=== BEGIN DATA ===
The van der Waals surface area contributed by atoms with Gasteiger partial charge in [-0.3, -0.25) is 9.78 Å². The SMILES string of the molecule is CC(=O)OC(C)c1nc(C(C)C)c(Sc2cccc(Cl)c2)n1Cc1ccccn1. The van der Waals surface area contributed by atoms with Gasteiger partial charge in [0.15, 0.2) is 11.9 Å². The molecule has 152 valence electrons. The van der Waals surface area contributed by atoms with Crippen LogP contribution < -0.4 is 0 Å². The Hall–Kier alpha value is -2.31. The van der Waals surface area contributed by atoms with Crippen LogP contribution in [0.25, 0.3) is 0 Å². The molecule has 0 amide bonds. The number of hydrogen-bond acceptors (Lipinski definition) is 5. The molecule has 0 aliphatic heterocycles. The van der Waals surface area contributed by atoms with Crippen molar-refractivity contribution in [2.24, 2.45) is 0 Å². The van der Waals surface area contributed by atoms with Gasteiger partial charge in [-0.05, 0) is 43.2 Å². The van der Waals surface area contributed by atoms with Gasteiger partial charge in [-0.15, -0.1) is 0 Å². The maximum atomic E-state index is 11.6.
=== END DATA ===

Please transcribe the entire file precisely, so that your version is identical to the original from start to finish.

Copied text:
The van der Waals surface area contributed by atoms with Gasteiger partial charge in [-0.3, -0.25) is 9.78 Å². The SMILES string of the molecule is CC(=O)OC(C)c1nc(C(C)C)c(Sc2cccc(Cl)c2)n1Cc1ccccn1. The van der Waals surface area contributed by atoms with Gasteiger partial charge in [0.15, 0.2) is 11.9 Å². The molecule has 152 valence electrons. The van der Waals surface area contributed by atoms with Crippen LogP contribution < -0.4 is 0 Å². The Hall–Kier alpha value is -2.31. The van der Waals surface area contributed by atoms with Crippen LogP contribution in [0.25, 0.3) is 0 Å². The molecule has 0 amide bonds. The number of hydrogen-bond acceptors (Lipinski definition) is 5. The molecule has 0 aliphatic heterocycles. The van der Waals surface area contributed by atoms with Crippen molar-refractivity contribution in [2.24, 2.45) is 0 Å². The van der Waals surface area contributed by atoms with Gasteiger partial charge in [-0.05, 0) is 43.2 Å². The van der Waals surface area contributed by atoms with Gasteiger partial charge in [-0.15, -0.1) is 0 Å². The maximum atomic E-state index is 11.6.